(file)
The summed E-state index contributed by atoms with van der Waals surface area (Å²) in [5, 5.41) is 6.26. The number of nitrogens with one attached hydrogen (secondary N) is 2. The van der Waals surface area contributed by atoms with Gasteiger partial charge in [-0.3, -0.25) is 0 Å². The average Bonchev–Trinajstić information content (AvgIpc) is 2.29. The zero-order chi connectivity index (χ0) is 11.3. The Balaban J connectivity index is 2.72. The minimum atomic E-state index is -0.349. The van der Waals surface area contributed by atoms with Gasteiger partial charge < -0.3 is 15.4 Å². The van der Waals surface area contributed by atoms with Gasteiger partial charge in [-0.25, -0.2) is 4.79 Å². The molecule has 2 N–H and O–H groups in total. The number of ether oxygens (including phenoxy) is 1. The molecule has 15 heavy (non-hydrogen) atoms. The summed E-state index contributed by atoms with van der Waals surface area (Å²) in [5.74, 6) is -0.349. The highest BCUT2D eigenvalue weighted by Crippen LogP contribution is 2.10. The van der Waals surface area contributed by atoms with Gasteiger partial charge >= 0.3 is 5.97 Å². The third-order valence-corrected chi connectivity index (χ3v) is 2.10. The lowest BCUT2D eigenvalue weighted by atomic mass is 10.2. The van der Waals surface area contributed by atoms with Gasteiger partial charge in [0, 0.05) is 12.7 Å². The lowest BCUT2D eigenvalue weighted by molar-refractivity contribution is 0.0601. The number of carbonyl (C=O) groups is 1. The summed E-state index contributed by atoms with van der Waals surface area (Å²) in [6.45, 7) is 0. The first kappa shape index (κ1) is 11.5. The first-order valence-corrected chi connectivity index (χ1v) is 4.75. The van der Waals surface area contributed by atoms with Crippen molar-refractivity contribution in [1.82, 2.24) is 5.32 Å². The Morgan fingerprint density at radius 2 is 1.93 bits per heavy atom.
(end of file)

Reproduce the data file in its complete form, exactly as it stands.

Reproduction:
The summed E-state index contributed by atoms with van der Waals surface area (Å²) in [5, 5.41) is 6.26. The number of nitrogens with one attached hydrogen (secondary N) is 2. The van der Waals surface area contributed by atoms with Gasteiger partial charge in [-0.3, -0.25) is 0 Å². The average Bonchev–Trinajstić information content (AvgIpc) is 2.29. The zero-order chi connectivity index (χ0) is 11.3. The Balaban J connectivity index is 2.72. The minimum atomic E-state index is -0.349. The van der Waals surface area contributed by atoms with Gasteiger partial charge < -0.3 is 15.4 Å². The van der Waals surface area contributed by atoms with Gasteiger partial charge in [-0.25, -0.2) is 4.79 Å². The molecule has 2 N–H and O–H groups in total. The number of ether oxygens (including phenoxy) is 1. The molecule has 15 heavy (non-hydrogen) atoms. The summed E-state index contributed by atoms with van der Waals surface area (Å²) in [5.74, 6) is -0.349. The highest BCUT2D eigenvalue weighted by Crippen LogP contribution is 2.10. The van der Waals surface area contributed by atoms with Gasteiger partial charge >= 0.3 is 5.97 Å². The third-order valence-corrected chi connectivity index (χ3v) is 2.10. The lowest BCUT2D eigenvalue weighted by atomic mass is 10.2. The van der Waals surface area contributed by atoms with Gasteiger partial charge in [0, 0.05) is 12.7 Å². The lowest BCUT2D eigenvalue weighted by molar-refractivity contribution is 0.0601. The number of carbonyl (C=O) groups is 1. The summed E-state index contributed by atoms with van der Waals surface area (Å²) in [6.45, 7) is 0. The first kappa shape index (κ1) is 11.5. The first-order valence-corrected chi connectivity index (χ1v) is 4.75. The van der Waals surface area contributed by atoms with Crippen molar-refractivity contribution in [1.82, 2.24) is 5.32 Å². The Morgan fingerprint density at radius 2 is 1.93 bits per heavy atom.